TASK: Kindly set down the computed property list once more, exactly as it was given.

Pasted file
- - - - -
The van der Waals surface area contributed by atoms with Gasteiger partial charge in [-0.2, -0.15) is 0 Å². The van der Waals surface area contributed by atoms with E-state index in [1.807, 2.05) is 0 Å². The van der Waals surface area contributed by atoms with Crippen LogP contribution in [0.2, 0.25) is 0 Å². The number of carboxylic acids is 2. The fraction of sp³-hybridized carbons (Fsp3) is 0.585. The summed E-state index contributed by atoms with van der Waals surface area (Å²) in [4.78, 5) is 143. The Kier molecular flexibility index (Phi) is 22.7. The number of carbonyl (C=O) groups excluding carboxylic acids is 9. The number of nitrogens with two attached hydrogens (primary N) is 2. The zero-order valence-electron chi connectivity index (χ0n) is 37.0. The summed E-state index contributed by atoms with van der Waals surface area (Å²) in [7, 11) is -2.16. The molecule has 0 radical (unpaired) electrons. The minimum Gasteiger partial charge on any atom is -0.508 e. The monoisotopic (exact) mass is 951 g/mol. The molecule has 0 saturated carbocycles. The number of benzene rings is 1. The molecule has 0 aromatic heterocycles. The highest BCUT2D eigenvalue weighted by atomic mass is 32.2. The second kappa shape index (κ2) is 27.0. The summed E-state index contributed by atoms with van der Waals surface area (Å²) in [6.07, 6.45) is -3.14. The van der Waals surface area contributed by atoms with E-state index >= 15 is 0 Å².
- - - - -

The van der Waals surface area contributed by atoms with Gasteiger partial charge in [-0.2, -0.15) is 0 Å². The van der Waals surface area contributed by atoms with E-state index in [1.807, 2.05) is 0 Å². The van der Waals surface area contributed by atoms with Crippen LogP contribution in [0.2, 0.25) is 0 Å². The number of carboxylic acids is 2. The fraction of sp³-hybridized carbons (Fsp3) is 0.585. The summed E-state index contributed by atoms with van der Waals surface area (Å²) in [4.78, 5) is 143. The Kier molecular flexibility index (Phi) is 22.7. The number of carbonyl (C=O) groups excluding carboxylic acids is 9. The number of nitrogens with two attached hydrogens (primary N) is 2. The zero-order valence-electron chi connectivity index (χ0n) is 37.0. The summed E-state index contributed by atoms with van der Waals surface area (Å²) in [7, 11) is -2.16. The molecule has 0 radical (unpaired) electrons. The minimum Gasteiger partial charge on any atom is -0.508 e. The monoisotopic (exact) mass is 951 g/mol. The molecule has 0 saturated carbocycles. The number of benzene rings is 1. The molecule has 0 aromatic heterocycles. The highest BCUT2D eigenvalue weighted by atomic mass is 32.2. The second kappa shape index (κ2) is 27.0. The summed E-state index contributed by atoms with van der Waals surface area (Å²) in [6.07, 6.45) is -3.14. The van der Waals surface area contributed by atoms with E-state index >= 15 is 0 Å².